The Good: Moments of character, Musical numbers, Charm factor
The Bad: Mortgages sensibility to service the classic story, Inconsistent themes, Choppy direction, Often spends time evaluating its own magic, as opposed to embodying it.
The Basics: While aesthetically pleasing, Disney’s Beauty And The Beast holds up poorly under close scrutiny.
I can always tell when my wife is not feeling particularly well, even if she does not take to the bed. Instead, the moment I come home or enter the living room and discover her wrapped in blankets watching Disney’s animated Beauty And The Beast repeatedly, I know she is ill. Beauty And The Beast is like comfort food for her, probably as a result of her childhood love of the film. So, I have been hesitant to watch Beauty And The Beast for the purpose of reviewing it. And yet, today that is exactly what I did.
Beauty And The Beast followed The Little Mermaid as Disney revitalized its animated film division after years of stagnation and failures. Returning to vibrant filmmaking, Beauty And The Beast impressed audiences and critics at the time to such a degree that it earned a Best Picture Oscar nomination. Given how my Best Picture Project led me to realize that not all films that won the Best Picture deserved to, I have little problem critiquing a nominee and suggesting that it did not really deserve to be nominated. Beauty And The Beast is one of those films.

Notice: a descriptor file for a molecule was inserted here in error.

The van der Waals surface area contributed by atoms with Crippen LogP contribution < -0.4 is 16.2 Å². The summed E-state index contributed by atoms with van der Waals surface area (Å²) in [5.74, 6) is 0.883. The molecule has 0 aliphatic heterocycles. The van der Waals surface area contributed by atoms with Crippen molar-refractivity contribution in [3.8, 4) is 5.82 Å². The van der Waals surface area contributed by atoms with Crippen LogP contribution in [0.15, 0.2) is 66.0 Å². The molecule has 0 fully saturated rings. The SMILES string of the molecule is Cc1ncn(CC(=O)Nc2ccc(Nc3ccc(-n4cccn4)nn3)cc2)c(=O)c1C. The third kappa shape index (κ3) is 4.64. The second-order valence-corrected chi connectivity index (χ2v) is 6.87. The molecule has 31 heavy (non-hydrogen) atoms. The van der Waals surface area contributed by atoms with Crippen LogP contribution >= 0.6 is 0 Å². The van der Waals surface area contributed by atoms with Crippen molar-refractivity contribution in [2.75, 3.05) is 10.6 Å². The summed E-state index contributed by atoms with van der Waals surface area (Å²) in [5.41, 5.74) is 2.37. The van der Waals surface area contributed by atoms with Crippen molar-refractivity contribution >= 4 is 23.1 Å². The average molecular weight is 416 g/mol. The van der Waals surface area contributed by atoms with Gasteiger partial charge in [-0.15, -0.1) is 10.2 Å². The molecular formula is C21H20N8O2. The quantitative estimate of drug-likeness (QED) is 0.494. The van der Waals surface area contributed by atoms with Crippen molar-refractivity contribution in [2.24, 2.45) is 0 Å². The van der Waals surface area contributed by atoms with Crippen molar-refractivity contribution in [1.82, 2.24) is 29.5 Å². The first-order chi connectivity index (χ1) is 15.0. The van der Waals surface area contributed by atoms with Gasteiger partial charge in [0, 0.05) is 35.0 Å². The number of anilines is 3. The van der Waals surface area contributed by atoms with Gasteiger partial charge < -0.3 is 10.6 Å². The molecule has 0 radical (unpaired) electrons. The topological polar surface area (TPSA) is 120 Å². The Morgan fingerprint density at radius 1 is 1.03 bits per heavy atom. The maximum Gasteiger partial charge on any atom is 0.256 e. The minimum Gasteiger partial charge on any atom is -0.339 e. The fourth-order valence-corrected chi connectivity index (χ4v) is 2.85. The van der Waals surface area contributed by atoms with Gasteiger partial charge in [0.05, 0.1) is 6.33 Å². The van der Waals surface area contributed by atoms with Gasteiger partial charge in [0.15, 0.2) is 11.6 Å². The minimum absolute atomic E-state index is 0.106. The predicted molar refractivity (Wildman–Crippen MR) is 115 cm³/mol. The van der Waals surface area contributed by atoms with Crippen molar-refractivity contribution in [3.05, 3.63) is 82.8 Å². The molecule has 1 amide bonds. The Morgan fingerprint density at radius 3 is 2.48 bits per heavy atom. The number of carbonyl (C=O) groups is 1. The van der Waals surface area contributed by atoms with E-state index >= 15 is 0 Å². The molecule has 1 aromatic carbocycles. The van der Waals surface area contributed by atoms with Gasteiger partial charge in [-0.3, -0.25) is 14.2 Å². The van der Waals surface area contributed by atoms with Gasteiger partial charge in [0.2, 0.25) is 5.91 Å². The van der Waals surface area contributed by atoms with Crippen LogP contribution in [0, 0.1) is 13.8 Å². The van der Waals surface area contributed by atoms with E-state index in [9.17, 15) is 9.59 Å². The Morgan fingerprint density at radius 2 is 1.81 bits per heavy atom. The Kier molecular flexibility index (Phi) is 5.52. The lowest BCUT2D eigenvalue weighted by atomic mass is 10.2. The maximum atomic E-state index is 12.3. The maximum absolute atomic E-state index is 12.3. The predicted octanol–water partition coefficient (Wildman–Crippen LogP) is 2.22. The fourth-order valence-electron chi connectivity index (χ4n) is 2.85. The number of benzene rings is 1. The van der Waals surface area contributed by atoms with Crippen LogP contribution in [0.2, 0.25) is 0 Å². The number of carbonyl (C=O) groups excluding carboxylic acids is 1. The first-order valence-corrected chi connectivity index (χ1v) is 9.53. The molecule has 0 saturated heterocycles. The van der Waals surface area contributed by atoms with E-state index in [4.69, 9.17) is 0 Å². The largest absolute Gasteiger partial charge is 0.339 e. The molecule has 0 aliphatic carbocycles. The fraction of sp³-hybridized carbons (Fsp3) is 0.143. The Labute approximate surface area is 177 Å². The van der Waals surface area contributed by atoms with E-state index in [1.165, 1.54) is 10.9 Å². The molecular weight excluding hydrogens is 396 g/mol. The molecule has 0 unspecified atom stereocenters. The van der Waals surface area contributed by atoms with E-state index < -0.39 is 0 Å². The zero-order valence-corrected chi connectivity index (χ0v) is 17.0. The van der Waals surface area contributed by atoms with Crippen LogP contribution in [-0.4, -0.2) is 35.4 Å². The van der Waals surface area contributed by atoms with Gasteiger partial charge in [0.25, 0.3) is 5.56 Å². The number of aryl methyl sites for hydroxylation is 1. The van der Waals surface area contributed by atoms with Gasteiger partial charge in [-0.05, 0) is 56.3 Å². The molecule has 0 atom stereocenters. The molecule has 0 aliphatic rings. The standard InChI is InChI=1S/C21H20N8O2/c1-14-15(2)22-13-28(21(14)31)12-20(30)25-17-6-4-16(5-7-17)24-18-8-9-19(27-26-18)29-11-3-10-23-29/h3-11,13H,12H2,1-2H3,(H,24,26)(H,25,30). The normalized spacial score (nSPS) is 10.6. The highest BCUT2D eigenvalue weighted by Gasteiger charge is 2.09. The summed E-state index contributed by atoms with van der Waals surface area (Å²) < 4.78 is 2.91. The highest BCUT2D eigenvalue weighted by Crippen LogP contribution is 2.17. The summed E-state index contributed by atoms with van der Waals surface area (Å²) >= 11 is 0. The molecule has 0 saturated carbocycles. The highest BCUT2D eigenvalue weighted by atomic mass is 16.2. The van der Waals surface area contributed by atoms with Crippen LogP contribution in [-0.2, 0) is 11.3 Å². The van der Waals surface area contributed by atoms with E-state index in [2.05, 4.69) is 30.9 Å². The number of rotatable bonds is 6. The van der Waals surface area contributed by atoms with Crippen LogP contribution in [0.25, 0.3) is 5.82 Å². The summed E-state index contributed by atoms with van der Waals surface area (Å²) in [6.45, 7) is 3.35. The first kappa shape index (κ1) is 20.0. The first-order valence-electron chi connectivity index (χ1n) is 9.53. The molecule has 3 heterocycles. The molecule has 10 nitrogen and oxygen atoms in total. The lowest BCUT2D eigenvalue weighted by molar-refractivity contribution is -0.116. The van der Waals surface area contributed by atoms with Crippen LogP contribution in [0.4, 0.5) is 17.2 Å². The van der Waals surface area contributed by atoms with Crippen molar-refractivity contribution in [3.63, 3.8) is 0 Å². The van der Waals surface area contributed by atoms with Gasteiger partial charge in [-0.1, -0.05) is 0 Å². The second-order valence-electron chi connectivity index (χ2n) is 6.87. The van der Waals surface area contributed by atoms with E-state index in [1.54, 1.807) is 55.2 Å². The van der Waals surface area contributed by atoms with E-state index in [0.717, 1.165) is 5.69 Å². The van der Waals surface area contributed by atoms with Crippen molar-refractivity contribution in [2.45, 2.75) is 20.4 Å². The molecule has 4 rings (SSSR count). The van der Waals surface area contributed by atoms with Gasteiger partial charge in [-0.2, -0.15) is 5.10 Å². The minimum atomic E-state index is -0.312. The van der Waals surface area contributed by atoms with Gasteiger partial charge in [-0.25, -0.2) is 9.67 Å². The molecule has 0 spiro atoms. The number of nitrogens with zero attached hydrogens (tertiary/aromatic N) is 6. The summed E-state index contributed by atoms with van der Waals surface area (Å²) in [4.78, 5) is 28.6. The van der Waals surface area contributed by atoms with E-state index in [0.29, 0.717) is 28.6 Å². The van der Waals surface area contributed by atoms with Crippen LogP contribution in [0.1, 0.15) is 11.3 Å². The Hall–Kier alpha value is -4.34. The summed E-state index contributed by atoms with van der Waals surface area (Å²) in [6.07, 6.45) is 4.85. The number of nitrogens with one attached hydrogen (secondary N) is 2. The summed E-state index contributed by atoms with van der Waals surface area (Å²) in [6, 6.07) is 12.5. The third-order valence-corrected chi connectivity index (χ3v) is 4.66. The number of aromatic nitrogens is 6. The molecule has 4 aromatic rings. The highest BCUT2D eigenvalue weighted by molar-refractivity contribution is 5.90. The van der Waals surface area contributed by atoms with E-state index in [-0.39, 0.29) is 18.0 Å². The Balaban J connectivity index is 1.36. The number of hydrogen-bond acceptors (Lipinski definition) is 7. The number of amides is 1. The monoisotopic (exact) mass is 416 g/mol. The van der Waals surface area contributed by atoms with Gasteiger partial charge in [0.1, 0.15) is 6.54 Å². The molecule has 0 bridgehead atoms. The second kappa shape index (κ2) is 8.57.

Disney did a decent job with Beauty And The Beast, but to flesh it out to its full running time (with its additional song in the Special Edition presentation, it makes it up to 90 minutes, up from the theatrical release 84 minute length), the film frequently belabors itself – especially with the introduction of (usually) inanimate objects that talk in the palace of the cursed prince. Moreover, I was surprised by how choppy a lot of the animation, especially in early scenes like the moments Belle’s father is chased by dogs, was.